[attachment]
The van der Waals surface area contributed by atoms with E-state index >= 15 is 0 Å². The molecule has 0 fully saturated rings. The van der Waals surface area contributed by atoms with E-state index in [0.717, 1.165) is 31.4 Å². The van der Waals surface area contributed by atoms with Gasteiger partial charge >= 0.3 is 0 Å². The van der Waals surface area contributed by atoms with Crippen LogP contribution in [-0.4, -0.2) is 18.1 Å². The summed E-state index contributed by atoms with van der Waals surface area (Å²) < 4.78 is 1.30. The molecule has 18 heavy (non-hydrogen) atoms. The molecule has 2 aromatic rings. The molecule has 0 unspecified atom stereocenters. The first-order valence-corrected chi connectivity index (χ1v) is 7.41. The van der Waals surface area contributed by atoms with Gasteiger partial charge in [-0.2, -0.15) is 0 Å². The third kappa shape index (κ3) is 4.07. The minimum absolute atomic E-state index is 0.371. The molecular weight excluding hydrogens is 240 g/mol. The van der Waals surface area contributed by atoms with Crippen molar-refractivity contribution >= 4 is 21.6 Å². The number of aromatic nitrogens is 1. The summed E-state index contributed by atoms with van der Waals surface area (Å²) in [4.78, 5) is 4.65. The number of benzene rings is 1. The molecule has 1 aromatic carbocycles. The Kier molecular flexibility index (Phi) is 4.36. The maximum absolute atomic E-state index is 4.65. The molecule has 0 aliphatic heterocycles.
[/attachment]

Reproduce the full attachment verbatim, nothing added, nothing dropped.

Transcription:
The van der Waals surface area contributed by atoms with E-state index >= 15 is 0 Å². The molecule has 0 fully saturated rings. The van der Waals surface area contributed by atoms with E-state index in [0.717, 1.165) is 31.4 Å². The van der Waals surface area contributed by atoms with Gasteiger partial charge >= 0.3 is 0 Å². The van der Waals surface area contributed by atoms with Crippen LogP contribution in [-0.4, -0.2) is 18.1 Å². The summed E-state index contributed by atoms with van der Waals surface area (Å²) < 4.78 is 1.30. The molecule has 18 heavy (non-hydrogen) atoms. The molecule has 2 aromatic rings. The molecule has 0 unspecified atom stereocenters. The first-order valence-corrected chi connectivity index (χ1v) is 7.41. The van der Waals surface area contributed by atoms with Gasteiger partial charge in [-0.2, -0.15) is 0 Å². The third kappa shape index (κ3) is 4.07. The minimum absolute atomic E-state index is 0.371. The molecular weight excluding hydrogens is 240 g/mol. The van der Waals surface area contributed by atoms with Crippen molar-refractivity contribution >= 4 is 21.6 Å². The number of aromatic nitrogens is 1. The summed E-state index contributed by atoms with van der Waals surface area (Å²) in [4.78, 5) is 4.65. The number of benzene rings is 1. The molecule has 1 aromatic carbocycles. The Kier molecular flexibility index (Phi) is 4.36. The maximum absolute atomic E-state index is 4.65. The molecule has 0 aliphatic heterocycles.